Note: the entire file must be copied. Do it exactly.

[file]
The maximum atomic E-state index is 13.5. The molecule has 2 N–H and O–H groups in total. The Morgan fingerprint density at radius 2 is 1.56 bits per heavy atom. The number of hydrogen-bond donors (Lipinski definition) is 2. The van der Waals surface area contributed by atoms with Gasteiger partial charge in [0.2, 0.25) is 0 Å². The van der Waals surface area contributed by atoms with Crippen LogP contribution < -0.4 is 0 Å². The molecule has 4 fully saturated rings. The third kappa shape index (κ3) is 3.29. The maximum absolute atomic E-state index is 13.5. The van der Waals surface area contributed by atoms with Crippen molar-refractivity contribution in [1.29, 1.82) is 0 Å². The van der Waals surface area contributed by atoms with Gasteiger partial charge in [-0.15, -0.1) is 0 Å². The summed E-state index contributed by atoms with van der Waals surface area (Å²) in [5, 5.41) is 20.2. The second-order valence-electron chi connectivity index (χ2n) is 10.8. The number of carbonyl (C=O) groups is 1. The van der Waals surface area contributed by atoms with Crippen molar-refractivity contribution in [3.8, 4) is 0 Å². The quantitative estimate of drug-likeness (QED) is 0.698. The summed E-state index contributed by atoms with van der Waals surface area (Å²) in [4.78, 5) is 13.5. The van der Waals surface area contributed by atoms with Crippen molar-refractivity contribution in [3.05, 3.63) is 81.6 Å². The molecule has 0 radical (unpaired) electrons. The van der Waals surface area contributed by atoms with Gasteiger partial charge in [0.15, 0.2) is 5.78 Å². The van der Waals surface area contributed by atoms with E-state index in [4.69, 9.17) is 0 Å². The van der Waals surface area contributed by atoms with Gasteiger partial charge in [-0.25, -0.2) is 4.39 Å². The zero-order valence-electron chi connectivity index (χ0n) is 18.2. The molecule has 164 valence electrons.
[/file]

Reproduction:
The maximum atomic E-state index is 13.5. The molecule has 2 N–H and O–H groups in total. The Morgan fingerprint density at radius 2 is 1.56 bits per heavy atom. The number of hydrogen-bond donors (Lipinski definition) is 2. The van der Waals surface area contributed by atoms with Gasteiger partial charge in [0.2, 0.25) is 0 Å². The van der Waals surface area contributed by atoms with Crippen LogP contribution < -0.4 is 0 Å². The molecule has 4 fully saturated rings. The third kappa shape index (κ3) is 3.29. The maximum absolute atomic E-state index is 13.5. The van der Waals surface area contributed by atoms with Crippen molar-refractivity contribution in [1.29, 1.82) is 0 Å². The van der Waals surface area contributed by atoms with Gasteiger partial charge in [-0.15, -0.1) is 0 Å². The summed E-state index contributed by atoms with van der Waals surface area (Å²) in [5, 5.41) is 20.2. The second-order valence-electron chi connectivity index (χ2n) is 10.8. The number of carbonyl (C=O) groups is 1. The van der Waals surface area contributed by atoms with Crippen molar-refractivity contribution in [3.8, 4) is 0 Å². The quantitative estimate of drug-likeness (QED) is 0.698. The summed E-state index contributed by atoms with van der Waals surface area (Å²) in [4.78, 5) is 13.5. The van der Waals surface area contributed by atoms with Crippen molar-refractivity contribution in [3.05, 3.63) is 81.6 Å². The molecule has 0 radical (unpaired) electrons. The van der Waals surface area contributed by atoms with Gasteiger partial charge in [0.15, 0.2) is 5.78 Å². The van der Waals surface area contributed by atoms with E-state index in [4.69, 9.17) is 0 Å². The van der Waals surface area contributed by atoms with Gasteiger partial charge in [-0.25, -0.2) is 4.39 Å². The zero-order valence-electron chi connectivity index (χ0n) is 18.2. The molecule has 164 valence electrons.